Francesca Volpe - RE/MAX Alliance



Posted by Francesca Volpe on 3/6/2017

In a world where we do much of our socializing online and can talk to people around the world in an instant it has become less incentivized to have a relationship with your neighbors. However, there are man benefits to having a tight-knit neighborhood that are sadly being forgotten. Some people are private by nature and like to keep to themselves, which is certainly okay. Others like to be involved members of their communities, getting to know the people who live around them and taking an interest in their well-being. Have you ever wished that your neighborhood had more things for your kids to do? Or maybe that you had a few friends next door to have cookouts with in the summer time? In this article we'll talk about the many ways you can build a community in your neighborhood to get your friends and neighbors more involved.

Start a community garden

Is there a lot or patch on land in your neighborhood that is going unused? A great project to start that can benefit the neighborhood is to create a community garden. Gardening with others is a rewarding activity. You'll be busy working so you won't have to worry about awkward silences, and you will all share in the great rewards of seeing your creation grow. Here's how to start:
  • Get permission for using the land, unless you own it
  • Pass out flyers and post on Facebook to the people in your neighborhood to let them know about it.
  • Add on the flyer that it would be appreciated if people brought some tools and supplies along which you can also list on the flyer
  • Have a "breaking soil" day when your neighborhood comes out to commence work in the garden
  • Before long, word of mouth and curious passersby will make your garden a popular place to hang out in the neighborhood

Host an outdoor movie night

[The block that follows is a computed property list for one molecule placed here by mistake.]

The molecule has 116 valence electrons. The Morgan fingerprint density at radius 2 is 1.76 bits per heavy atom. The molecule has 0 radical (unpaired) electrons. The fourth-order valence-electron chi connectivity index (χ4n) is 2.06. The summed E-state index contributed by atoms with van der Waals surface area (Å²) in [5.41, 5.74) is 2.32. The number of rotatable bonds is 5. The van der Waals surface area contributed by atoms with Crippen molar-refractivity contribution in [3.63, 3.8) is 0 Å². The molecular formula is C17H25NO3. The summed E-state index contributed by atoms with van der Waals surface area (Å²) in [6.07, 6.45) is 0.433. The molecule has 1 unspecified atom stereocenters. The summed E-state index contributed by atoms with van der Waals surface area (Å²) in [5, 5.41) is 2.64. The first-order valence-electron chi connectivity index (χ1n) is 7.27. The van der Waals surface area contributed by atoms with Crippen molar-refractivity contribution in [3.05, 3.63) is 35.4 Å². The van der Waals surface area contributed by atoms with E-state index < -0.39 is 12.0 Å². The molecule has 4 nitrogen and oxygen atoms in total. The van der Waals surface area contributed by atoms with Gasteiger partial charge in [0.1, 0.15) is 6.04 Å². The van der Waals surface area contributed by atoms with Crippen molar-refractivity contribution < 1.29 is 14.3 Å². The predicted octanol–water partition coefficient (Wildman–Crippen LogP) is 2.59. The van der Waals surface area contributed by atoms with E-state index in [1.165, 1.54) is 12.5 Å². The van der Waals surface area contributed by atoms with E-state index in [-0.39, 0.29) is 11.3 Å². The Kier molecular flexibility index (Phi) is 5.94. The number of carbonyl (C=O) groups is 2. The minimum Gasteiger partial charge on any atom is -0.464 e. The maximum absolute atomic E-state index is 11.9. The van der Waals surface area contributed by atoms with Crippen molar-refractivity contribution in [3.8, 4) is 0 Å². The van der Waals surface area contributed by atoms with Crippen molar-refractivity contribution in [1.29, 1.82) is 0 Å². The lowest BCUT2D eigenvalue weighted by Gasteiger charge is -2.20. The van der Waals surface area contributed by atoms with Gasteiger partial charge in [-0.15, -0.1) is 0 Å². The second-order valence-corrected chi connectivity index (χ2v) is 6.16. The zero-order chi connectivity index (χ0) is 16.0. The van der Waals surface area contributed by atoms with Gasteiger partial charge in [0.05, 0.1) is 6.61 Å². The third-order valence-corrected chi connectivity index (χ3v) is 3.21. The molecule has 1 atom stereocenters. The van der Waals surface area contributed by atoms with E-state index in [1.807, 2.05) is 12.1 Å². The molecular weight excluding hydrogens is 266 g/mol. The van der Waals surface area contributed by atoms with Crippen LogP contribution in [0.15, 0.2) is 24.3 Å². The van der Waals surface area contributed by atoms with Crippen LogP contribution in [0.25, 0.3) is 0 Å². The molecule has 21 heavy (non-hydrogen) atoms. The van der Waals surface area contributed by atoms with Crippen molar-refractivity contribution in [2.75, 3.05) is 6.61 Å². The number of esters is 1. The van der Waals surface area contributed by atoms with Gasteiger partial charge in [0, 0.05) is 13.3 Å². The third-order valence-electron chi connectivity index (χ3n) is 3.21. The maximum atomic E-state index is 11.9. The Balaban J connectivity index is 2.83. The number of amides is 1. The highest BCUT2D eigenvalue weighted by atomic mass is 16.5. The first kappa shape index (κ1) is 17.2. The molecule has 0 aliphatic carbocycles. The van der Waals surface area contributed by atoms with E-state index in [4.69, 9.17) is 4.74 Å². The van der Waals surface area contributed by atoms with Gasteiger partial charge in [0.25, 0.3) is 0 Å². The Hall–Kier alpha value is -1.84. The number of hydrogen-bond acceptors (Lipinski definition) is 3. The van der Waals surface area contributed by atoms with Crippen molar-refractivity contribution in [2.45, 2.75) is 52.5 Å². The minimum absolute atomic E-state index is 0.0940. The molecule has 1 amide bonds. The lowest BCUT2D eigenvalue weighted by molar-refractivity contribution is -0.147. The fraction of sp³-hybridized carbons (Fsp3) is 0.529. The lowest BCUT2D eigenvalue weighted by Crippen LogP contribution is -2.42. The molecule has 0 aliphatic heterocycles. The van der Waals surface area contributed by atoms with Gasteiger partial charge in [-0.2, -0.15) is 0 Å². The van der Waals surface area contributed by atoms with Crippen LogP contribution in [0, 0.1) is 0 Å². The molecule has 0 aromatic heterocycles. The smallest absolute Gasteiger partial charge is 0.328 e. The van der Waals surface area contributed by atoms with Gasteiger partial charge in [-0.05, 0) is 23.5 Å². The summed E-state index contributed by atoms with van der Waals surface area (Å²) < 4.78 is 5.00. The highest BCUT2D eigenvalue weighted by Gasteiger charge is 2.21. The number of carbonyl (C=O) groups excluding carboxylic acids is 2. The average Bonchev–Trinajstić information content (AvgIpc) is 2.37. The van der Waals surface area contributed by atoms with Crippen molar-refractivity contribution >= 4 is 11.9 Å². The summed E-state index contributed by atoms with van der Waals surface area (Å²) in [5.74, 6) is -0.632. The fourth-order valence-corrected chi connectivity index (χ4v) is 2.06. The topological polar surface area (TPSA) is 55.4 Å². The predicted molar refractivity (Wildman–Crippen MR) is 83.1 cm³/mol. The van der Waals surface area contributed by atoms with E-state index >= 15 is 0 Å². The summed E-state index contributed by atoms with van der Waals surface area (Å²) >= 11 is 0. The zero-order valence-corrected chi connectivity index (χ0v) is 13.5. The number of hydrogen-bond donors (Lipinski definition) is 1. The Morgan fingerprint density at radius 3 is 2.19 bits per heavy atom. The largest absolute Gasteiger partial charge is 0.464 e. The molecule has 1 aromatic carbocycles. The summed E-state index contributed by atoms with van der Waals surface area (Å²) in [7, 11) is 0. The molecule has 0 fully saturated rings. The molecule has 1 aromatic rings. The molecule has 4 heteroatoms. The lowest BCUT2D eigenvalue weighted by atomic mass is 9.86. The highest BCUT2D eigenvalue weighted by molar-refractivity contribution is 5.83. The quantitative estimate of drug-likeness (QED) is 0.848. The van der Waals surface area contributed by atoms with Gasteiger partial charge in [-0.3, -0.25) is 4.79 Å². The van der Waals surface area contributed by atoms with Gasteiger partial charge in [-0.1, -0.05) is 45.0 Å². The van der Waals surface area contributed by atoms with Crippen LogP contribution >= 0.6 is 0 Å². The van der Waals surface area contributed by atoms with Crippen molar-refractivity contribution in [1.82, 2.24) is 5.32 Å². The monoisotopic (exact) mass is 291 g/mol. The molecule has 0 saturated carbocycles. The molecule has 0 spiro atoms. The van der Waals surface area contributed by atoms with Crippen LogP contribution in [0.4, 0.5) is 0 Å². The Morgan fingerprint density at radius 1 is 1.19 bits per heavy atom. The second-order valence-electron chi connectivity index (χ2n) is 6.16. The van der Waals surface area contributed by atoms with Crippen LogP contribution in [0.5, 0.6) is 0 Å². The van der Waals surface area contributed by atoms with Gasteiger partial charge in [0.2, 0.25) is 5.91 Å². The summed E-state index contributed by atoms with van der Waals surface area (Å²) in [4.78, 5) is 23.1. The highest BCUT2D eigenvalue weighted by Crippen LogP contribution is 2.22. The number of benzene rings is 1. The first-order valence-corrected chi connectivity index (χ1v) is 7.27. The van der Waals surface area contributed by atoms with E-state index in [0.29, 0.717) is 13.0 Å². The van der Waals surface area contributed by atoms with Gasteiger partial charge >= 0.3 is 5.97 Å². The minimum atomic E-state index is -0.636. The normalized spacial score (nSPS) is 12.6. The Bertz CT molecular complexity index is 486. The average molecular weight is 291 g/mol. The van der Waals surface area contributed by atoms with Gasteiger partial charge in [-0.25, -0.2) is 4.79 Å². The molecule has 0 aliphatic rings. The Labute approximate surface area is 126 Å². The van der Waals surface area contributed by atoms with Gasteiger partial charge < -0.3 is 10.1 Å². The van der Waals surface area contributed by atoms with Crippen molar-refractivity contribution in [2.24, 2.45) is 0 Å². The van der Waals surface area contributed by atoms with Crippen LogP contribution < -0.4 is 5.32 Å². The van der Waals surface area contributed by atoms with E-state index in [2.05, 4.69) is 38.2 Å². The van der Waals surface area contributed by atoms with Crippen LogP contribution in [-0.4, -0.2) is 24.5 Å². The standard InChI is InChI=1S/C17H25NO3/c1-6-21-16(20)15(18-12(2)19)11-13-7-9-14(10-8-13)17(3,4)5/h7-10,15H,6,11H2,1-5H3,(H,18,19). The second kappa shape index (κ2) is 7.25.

It's easier than ever to screen a movie outside. All you need is a laptop, some decent speakers, a projector, and a white sheet to hang against a wall. Just like with the garden, pass out flyers. And, be sure to choose a kid-friendly movie that people can bring the family to.

Start a neighborhood book club and book swap

Books are great icebreakers. You won't have to worry about having nothing to talk about because you'll have all the material from the books to discuss. Once you get a few people in the neighborhood to join the club, you might think about creating a neighborhood book swap. Take an outdoor cabinet and put it on your front lawn with a sign says "Take a book, leave a book." Then get some of your neighbors to join in as well.

Spend time outside and go for neighborhood walks

Just by spending more time in the front yard and taking nightly walks you'd be surprised at home many new members of your neighborhood you'll meet. Instead of hiding your benches in the backyard, put them in the front and remember to say "Hello!" to your neighbors when they pass by.  





Posted by Francesca Volpe on 6/6/2016

Visit the local library and ask what you receive with a library membership. You will be quite surprised at what the library has to offer. Museum passes are available for reserve. Generally these passes allow up to four people to enter the venue for a discounted price, if not free. Not to mention what a fun day trip to a place you may never have thought to visit. Some libraries reciprocate too, giving you double or triple the access to passes, books, and items of interest. If you are looking to take a class, many local clubs meet at the library. Knitting classes, babysitting classes, scouts or children’s groups are most likely on the librarian’s schedule. If you are looking to take a boating safety class, don’t be surprised if the meeting is being held at the library once a week for a month. How convenient. All of the library offerings are one way to get to know your community and the people in your community. The offerings are fantastic and endless. And enjoyable for the whole family.